There is an awesome organization called ThePAC (Physician Assistants of Color) that holds diversity events in multiple cities across the U.S. The next one will be in Detroit, Michigan on September 28, 2019. The event is a great opportunity for all three levels of the profession! https://www.eventbrite.com/e/thepac-takes-detroit-tickets-70091765357
Pre-PAs get to talk directly to program directors from the local/surrounding region (this event will have 7), and get specific advice about their application profile from programs directly as well as experienced PA students and PA-Cs.
PA-S and PA-C get to fraternize and network with each other as well as tap into resources such as job recruiters, financial advisors, and transition to practice information.
There are always lots of giveaways such as medical equipment, PANCE/PANRE prep, discounts on scrub companies, and more.
This event is open to any and everyone no matter the race, ethnicity, religion, sexual orientation, etc.
If you cannot attend this event, give them a follow on IG @thepa.c or FB 'Physician Assistants of Color' so you can get notified of when the next event/location will be.
When I started college, I was in my school's engineering program for 4 years ( with an almost completed minor in Marine Biology). Upon my last year, I changed my major from engineering to Marine Biology. My engineering GPA has forced my overall GPA to be about 2.6. My Marine Biology GPA is above a 3.0. (All of the current pre reqs for PA school that I have taken with the exception of OCHEM 1 (C), have been Bs or better. I did improve from OCHEM 1 to 2 by getting a B)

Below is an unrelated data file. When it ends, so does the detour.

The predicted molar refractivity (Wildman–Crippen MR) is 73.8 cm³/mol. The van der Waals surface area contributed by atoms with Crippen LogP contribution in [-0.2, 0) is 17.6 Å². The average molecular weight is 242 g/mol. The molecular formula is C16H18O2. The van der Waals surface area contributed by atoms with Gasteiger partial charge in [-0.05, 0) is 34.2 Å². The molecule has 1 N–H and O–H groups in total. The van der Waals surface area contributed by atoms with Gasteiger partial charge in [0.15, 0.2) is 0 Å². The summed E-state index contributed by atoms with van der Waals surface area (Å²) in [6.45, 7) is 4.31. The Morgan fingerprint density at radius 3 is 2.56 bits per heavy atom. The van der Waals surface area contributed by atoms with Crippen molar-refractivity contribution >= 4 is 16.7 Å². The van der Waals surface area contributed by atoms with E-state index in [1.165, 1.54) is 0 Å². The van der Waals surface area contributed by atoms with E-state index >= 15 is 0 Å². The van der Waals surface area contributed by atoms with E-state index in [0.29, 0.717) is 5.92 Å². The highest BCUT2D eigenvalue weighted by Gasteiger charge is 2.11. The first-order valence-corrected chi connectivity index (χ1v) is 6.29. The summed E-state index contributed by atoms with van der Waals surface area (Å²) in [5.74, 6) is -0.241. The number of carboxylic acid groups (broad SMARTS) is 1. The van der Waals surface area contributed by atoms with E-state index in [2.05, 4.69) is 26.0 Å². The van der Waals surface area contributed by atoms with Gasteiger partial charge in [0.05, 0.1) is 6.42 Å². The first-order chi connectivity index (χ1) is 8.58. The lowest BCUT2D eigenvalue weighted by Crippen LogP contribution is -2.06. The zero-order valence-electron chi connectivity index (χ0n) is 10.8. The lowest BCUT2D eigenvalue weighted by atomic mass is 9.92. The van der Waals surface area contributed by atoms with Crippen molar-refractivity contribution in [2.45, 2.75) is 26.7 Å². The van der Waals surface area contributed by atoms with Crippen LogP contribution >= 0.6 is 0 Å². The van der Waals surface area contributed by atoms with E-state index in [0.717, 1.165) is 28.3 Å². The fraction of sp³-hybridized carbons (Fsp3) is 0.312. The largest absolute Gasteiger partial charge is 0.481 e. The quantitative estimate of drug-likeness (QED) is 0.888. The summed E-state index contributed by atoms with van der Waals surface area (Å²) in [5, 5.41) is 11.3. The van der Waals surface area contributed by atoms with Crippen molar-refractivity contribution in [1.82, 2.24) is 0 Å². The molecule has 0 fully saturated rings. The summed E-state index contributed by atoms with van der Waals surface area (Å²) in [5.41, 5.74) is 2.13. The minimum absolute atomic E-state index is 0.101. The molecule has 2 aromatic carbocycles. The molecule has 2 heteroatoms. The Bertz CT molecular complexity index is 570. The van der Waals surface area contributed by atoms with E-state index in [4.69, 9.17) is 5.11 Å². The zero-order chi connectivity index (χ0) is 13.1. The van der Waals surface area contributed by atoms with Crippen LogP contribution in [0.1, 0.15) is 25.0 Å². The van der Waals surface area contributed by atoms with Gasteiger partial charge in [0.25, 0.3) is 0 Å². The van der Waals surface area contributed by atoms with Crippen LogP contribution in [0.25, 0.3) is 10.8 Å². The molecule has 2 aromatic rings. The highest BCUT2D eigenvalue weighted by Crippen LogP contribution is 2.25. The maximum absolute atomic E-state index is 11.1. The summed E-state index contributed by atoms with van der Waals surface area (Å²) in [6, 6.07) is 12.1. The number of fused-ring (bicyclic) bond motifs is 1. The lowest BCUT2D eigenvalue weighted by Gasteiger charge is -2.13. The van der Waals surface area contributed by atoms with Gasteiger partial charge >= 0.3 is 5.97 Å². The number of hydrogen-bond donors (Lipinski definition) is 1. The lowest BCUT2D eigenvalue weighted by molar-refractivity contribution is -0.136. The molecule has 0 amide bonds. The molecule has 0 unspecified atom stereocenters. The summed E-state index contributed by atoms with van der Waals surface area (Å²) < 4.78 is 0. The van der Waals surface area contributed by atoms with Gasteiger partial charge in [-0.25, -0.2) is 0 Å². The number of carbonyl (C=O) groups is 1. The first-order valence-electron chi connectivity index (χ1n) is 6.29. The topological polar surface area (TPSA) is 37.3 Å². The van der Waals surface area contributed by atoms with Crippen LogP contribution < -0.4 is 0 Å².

I still have to finish my BS in Marine Biology ( graduate in December) but I was thinking about getting an AA degree with surgical tech ( using it to get HCE/PCE by working for a year).
Does my AA gpa count as undergrad GPA even though I took it after my bachelor's degree?
How does my engineering grades affect my CASPA application even though it doesnt apply to my major anymore? ( side note, my university does not replace grades for courses retaken. They simply average the two together)
I’ve recently been offered a position as a dialysis tech in an outpatient center. I shadowed the other day and the staff seamed friendly. My main duties would be weighing patients, cannulating them and setting up the machines, drawing labs, and monitoring their vitals throughout treatment. This all would be under the supervisions of an RN. I would work 8 and 10 hour shifts. I was hoping someone who has worked as a dialysis tech or knows someone who has could give me feedback about their experiences. I do already have 2 years experience volunteering as an EMT-A on a fairly busy service and plan on continuing to do so.
I have also been invited to interview for a medical assistant position at an urgent care, but the interview is after the deadline to decide if I’m going to accept the dialysis position.
The pros I see in working as a dialysis tech: Getting to know my patients and their cases. Experience in the chronic disease side of medicine.
Cons: It’s could be repetitive work and I would really only learn about kidney disease.